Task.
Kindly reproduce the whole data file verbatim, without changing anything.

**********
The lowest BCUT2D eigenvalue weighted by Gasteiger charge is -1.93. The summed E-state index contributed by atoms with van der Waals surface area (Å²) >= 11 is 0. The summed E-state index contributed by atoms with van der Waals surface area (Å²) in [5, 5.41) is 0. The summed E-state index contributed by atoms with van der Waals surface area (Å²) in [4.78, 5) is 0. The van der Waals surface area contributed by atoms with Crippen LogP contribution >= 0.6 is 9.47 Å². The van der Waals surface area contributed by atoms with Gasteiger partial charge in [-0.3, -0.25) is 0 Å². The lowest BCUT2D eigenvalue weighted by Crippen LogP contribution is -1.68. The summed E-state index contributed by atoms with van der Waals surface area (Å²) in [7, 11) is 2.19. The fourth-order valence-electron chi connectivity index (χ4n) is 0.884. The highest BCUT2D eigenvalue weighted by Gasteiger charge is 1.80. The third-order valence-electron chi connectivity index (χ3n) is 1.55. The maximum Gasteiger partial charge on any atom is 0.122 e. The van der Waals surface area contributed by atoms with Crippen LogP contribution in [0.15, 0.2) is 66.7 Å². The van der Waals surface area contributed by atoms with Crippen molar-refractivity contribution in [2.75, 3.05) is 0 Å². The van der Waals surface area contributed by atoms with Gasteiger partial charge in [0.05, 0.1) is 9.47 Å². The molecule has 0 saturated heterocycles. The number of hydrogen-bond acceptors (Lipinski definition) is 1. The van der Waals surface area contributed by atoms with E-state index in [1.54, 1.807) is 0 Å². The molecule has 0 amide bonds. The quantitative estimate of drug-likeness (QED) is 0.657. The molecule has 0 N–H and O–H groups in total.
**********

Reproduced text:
The lowest BCUT2D eigenvalue weighted by Gasteiger charge is -1.93. The summed E-state index contributed by atoms with van der Waals surface area (Å²) >= 11 is 0. The summed E-state index contributed by atoms with van der Waals surface area (Å²) in [5, 5.41) is 0. The summed E-state index contributed by atoms with van der Waals surface area (Å²) in [4.78, 5) is 0. The van der Waals surface area contributed by atoms with Crippen LogP contribution >= 0.6 is 9.47 Å². The van der Waals surface area contributed by atoms with Gasteiger partial charge in [-0.3, -0.25) is 0 Å². The lowest BCUT2D eigenvalue weighted by Crippen LogP contribution is -1.68. The summed E-state index contributed by atoms with van der Waals surface area (Å²) in [7, 11) is 2.19. The fourth-order valence-electron chi connectivity index (χ4n) is 0.884. The highest BCUT2D eigenvalue weighted by Gasteiger charge is 1.80. The third-order valence-electron chi connectivity index (χ3n) is 1.55. The maximum Gasteiger partial charge on any atom is 0.122 e. The van der Waals surface area contributed by atoms with Crippen LogP contribution in [0.15, 0.2) is 66.7 Å². The van der Waals surface area contributed by atoms with Crippen molar-refractivity contribution in [2.75, 3.05) is 0 Å². The van der Waals surface area contributed by atoms with Gasteiger partial charge in [0.05, 0.1) is 9.47 Å². The molecule has 0 saturated heterocycles. The number of hydrogen-bond acceptors (Lipinski definition) is 1. The van der Waals surface area contributed by atoms with E-state index in [1.54, 1.807) is 0 Å². The molecule has 0 amide bonds. The quantitative estimate of drug-likeness (QED) is 0.657. The molecule has 0 N–H and O–H groups in total.